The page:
Comfort comes from the uncomfortable.
I feel safest when I am in a place that I have never been before. Partially because it is excusable to not understand the things around me, and also because there is no time for suspicion or familiarity to form in reoccurrence. While foreign, the threat you pose in passing by once in a lifetime is so minimal that your steps are forgotten the moment they lift.
People often ask me how I can live in a way that takes me from my relationships and commitments so often, and I reply with the same statement, “because I need to.”
As I grow older, the comfort of strangeness and foreignness has manifested into an addiction for travel; into the need for change. Being beyond the borders that I know best, and understand most, has allowed me to exist in the constant pursuit of what I value — whatever that may be during a particular moment of my life. The things that we care about most are always changing, this fact will always be absolute. Your relationships will change, your job will change, your music taste, your style, your comfort zone — everything will change. How you chose to align your passions with your purposes — that is how you control your change.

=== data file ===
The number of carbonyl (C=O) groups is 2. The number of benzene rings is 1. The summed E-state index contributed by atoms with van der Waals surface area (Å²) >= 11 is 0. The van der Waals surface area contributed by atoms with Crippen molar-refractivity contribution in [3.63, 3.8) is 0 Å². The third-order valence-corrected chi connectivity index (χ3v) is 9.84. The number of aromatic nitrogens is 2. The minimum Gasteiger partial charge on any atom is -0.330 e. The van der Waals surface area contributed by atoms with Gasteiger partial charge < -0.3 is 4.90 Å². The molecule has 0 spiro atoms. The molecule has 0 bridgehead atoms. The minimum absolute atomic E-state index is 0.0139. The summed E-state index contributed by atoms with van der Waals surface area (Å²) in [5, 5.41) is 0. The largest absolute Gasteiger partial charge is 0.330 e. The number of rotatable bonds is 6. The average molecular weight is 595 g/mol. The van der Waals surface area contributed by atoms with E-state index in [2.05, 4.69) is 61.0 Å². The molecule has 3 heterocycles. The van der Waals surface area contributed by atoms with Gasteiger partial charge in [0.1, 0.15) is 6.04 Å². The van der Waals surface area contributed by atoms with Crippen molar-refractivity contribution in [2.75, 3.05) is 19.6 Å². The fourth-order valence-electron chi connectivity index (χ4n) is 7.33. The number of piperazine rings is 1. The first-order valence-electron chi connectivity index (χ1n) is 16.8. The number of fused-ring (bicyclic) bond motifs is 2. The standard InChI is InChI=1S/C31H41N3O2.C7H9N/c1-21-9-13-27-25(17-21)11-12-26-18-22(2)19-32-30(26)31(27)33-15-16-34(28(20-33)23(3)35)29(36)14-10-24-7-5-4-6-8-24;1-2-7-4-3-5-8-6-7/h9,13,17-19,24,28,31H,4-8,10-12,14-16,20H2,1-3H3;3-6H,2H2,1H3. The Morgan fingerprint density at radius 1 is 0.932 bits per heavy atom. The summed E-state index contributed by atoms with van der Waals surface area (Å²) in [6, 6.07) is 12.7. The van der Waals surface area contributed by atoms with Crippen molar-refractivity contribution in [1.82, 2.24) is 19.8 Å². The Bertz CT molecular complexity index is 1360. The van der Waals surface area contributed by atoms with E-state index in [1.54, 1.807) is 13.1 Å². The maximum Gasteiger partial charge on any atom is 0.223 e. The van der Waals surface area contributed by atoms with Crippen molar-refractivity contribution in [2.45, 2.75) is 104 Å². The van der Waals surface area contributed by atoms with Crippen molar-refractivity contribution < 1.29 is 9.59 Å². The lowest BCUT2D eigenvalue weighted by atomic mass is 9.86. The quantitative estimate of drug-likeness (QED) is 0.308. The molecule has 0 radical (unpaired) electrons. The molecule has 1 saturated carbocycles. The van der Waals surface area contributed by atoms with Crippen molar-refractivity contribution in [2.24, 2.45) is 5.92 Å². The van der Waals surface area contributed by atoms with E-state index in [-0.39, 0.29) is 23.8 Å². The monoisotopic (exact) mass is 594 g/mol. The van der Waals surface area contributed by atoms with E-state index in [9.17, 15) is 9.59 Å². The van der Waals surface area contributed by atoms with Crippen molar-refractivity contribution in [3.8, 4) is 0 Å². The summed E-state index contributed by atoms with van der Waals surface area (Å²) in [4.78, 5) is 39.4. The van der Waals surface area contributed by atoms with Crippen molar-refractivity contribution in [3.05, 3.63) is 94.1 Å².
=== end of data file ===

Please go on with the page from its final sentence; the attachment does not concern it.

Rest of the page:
While there are obvious threats in being unknown to the people or places around you, there is also a deep comfort in being completely unbound by your environment. Briefly, you are free from the strains of relationships, attendance, and contribution to anything beyond your own human existence. When you are completely alone, without the influence of your comfort system, i.e., your family, friends, significant others, and habits, the only person responsible for your choices is yourself.
When you decide to hold yourself responsible for who you are, the progress is both created and accounted for. Over time, you will learn that validation from the self for the self is enough to grow. Once you start to question your authenticity, your value, or your desirability, that is when your environment needs a break from you as much as you need a break from your environment.
Human beings are migratory by nature. They are also creative, skillful, and familial. Relocating yourself will not distort who you are, it will only augment that which you could not organize prior. As creatures who understand life as being an inevitable journey, it would be foolish to deny the self the accumulation of physical distance.